Looking back, the housing industry is totally Scrooged

Looking back, the housing industry is totally Scrooged

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Lawmakers urge regulators to unseal foreclosure reviews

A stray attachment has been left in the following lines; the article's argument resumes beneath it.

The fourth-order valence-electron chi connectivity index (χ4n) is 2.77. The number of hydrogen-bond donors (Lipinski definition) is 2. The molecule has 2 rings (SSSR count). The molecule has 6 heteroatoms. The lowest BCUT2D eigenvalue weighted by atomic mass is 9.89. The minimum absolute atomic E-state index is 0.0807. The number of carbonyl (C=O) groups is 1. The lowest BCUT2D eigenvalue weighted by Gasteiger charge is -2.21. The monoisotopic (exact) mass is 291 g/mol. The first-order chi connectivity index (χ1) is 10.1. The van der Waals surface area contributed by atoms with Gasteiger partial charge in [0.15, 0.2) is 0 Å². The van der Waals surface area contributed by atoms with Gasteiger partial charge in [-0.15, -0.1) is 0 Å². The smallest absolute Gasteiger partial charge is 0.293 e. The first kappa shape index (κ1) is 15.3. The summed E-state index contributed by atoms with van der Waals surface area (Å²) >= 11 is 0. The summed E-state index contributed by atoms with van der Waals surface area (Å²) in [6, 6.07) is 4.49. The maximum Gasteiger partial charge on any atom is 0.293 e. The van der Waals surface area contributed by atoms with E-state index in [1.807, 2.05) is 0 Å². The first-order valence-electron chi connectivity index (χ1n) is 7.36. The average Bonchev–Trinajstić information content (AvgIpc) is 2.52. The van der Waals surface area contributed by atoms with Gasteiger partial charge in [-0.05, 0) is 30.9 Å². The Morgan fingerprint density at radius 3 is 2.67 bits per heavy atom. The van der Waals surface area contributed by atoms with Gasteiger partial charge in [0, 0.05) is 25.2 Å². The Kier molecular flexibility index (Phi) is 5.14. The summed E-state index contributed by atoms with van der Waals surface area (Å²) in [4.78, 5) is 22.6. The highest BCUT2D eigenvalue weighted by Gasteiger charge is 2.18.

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A group of 12 members of the House of Representatives sent a letter to federal regulators Wednesday, urging them to make public the upcoming review of loan files at the 14 largest mortgage servicers. Rep. Maxine Waters (D-Calif.) led the House letter, and an identical one was sent from a group of senators, led by Sen. Robert Menendez (D-N.J.). In April, servicers signed consent orders with the Office of the Comptroller of the Currency, the Federal Reserve, and the Office of Thrift Supervision, requiring these banks to correct mishandled foreclosures. The consent orders require new processes and oversight be put in place, but they also mandated a review, conducted by an approved third party, of the servicers' loan files. Regulators conducted their own review of roughly 2,800 foreclosure cases — 200 per servicer — and found evidence of a widespread problem. The OCC previously said it would release a report on the findings but would not disclose individual bank statistics. Lawmakers requested the regulators disclose the servicers' contracts with the consultants they hire to conduct the review, the specific action plans servicers will take to correct the problems, the foreclosure reviews and any other plans or polices these companies submit as part of the process. Servicers submitted action plans and the engagement letters last week. "We believe it is essential that the items listed above be made available to the general public or the public will lack confidence in both the foreclosure review process and results," the letter reads. "This is particularly the case because the foreclosure reviews are being performed by consultants who are chosen by the mortgage servicers themselves, and those consultants often have conflicts of interest in that they are not prohibited from getting future business from those same mortgage servicers." The OCC said it would not mention which banks had the most problems, because such a disclosures would violate confidential bank supervisory information. "We understand concerns about not revealing mortgage servicers' proprietary information, but also believe that some disclosure can be done on a bank-by-bank basis without compromising proprietary information," the lawmakers said. Write to Jon Prior. Follow him on Twitter @JonAPrior.

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